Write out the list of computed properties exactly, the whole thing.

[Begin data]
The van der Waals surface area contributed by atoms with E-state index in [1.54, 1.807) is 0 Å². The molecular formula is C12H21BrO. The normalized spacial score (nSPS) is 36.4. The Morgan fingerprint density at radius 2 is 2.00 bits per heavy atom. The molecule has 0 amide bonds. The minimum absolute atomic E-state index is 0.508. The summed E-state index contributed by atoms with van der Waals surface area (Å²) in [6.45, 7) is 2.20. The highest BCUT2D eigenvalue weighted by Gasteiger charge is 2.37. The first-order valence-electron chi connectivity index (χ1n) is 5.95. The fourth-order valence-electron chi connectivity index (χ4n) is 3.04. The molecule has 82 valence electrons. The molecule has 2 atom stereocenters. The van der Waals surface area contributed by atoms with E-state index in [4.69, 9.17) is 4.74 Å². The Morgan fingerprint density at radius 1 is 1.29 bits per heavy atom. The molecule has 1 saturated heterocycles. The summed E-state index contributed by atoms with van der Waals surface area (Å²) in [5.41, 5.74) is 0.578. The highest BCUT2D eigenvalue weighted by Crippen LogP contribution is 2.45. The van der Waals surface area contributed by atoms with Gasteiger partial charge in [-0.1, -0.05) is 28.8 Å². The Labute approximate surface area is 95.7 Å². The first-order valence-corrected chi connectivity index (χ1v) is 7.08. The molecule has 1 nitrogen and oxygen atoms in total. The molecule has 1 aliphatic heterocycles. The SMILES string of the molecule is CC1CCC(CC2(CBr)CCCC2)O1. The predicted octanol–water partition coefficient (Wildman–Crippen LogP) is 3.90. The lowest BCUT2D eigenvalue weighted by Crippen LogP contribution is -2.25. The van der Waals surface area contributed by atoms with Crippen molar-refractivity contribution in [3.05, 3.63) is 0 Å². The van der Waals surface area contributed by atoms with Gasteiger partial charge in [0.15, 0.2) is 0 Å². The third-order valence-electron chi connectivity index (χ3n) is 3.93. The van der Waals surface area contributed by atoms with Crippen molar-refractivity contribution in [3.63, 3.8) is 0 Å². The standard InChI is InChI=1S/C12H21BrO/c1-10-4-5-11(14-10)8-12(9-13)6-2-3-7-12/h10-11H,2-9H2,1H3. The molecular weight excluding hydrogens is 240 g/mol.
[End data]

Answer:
The van der Waals surface area contributed by atoms with E-state index in [1.54, 1.807) is 0 Å². The molecular formula is C12H21BrO. The normalized spacial score (nSPS) is 36.4. The Morgan fingerprint density at radius 2 is 2.00 bits per heavy atom. The molecule has 0 amide bonds. The minimum absolute atomic E-state index is 0.508. The summed E-state index contributed by atoms with van der Waals surface area (Å²) in [6.45, 7) is 2.20. The highest BCUT2D eigenvalue weighted by Gasteiger charge is 2.37. The first-order valence-electron chi connectivity index (χ1n) is 5.95. The fourth-order valence-electron chi connectivity index (χ4n) is 3.04. The molecule has 82 valence electrons. The molecule has 2 atom stereocenters. The van der Waals surface area contributed by atoms with E-state index in [4.69, 9.17) is 4.74 Å². The Morgan fingerprint density at radius 1 is 1.29 bits per heavy atom. The molecule has 1 saturated heterocycles. The summed E-state index contributed by atoms with van der Waals surface area (Å²) in [5.41, 5.74) is 0.578. The highest BCUT2D eigenvalue weighted by Crippen LogP contribution is 2.45. The van der Waals surface area contributed by atoms with Gasteiger partial charge in [-0.1, -0.05) is 28.8 Å². The Labute approximate surface area is 95.7 Å². The first-order valence-corrected chi connectivity index (χ1v) is 7.08. The molecule has 1 nitrogen and oxygen atoms in total. The molecule has 1 aliphatic heterocycles. The SMILES string of the molecule is CC1CCC(CC2(CBr)CCCC2)O1. The predicted octanol–water partition coefficient (Wildman–Crippen LogP) is 3.90. The lowest BCUT2D eigenvalue weighted by Crippen LogP contribution is -2.25. The van der Waals surface area contributed by atoms with Crippen molar-refractivity contribution in [3.05, 3.63) is 0 Å². The van der Waals surface area contributed by atoms with Gasteiger partial charge in [0.15, 0.2) is 0 Å². The third-order valence-electron chi connectivity index (χ3n) is 3.93. The van der Waals surface area contributed by atoms with Crippen molar-refractivity contribution in [3.63, 3.8) is 0 Å². The standard InChI is InChI=1S/C12H21BrO/c1-10-4-5-11(14-10)8-12(9-13)6-2-3-7-12/h10-11H,2-9H2,1H3. The molecular weight excluding hydrogens is 240 g/mol.